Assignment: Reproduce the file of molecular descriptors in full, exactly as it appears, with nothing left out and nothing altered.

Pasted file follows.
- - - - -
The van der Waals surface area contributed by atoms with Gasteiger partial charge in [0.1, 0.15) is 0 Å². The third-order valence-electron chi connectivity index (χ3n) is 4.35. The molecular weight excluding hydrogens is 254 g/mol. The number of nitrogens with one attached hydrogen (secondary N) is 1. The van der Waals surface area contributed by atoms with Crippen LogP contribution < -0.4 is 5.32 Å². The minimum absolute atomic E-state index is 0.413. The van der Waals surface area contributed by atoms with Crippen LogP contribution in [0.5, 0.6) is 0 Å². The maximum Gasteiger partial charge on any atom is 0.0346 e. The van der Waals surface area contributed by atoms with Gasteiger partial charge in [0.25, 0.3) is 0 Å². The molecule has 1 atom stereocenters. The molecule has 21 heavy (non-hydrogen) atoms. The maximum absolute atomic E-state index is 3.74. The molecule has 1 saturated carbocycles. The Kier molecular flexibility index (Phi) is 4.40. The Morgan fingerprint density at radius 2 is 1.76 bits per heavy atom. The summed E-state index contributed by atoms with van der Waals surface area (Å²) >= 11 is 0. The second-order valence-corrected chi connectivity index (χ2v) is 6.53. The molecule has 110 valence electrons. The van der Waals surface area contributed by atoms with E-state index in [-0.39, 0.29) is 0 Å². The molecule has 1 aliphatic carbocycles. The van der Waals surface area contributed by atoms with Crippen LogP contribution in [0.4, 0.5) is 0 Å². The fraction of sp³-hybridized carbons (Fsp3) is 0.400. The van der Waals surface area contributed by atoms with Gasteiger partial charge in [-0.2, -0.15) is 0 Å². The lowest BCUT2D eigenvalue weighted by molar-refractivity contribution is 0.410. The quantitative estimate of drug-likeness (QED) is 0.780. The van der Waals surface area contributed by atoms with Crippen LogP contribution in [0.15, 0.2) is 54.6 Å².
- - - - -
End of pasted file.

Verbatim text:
The van der Waals surface area contributed by atoms with Gasteiger partial charge in [0.1, 0.15) is 0 Å². The third-order valence-electron chi connectivity index (χ3n) is 4.35. The molecular weight excluding hydrogens is 254 g/mol. The number of nitrogens with one attached hydrogen (secondary N) is 1. The van der Waals surface area contributed by atoms with Crippen LogP contribution < -0.4 is 5.32 Å². The minimum absolute atomic E-state index is 0.413. The van der Waals surface area contributed by atoms with Crippen LogP contribution in [0.5, 0.6) is 0 Å². The maximum Gasteiger partial charge on any atom is 0.0346 e. The van der Waals surface area contributed by atoms with Gasteiger partial charge in [0.25, 0.3) is 0 Å². The molecule has 1 atom stereocenters. The molecule has 21 heavy (non-hydrogen) atoms. The maximum absolute atomic E-state index is 3.74. The molecule has 1 saturated carbocycles. The Kier molecular flexibility index (Phi) is 4.40. The Morgan fingerprint density at radius 2 is 1.76 bits per heavy atom. The summed E-state index contributed by atoms with van der Waals surface area (Å²) >= 11 is 0. The second-order valence-corrected chi connectivity index (χ2v) is 6.53. The molecule has 110 valence electrons. The van der Waals surface area contributed by atoms with E-state index in [-0.39, 0.29) is 0 Å². The molecule has 1 aliphatic carbocycles. The van der Waals surface area contributed by atoms with Crippen LogP contribution in [0.4, 0.5) is 0 Å². The fraction of sp³-hybridized carbons (Fsp3) is 0.400. The van der Waals surface area contributed by atoms with Gasteiger partial charge in [-0.2, -0.15) is 0 Å². The lowest BCUT2D eigenvalue weighted by molar-refractivity contribution is 0.410. The quantitative estimate of drug-likeness (QED) is 0.780. The van der Waals surface area contributed by atoms with Crippen LogP contribution in [0.15, 0.2) is 54.6 Å².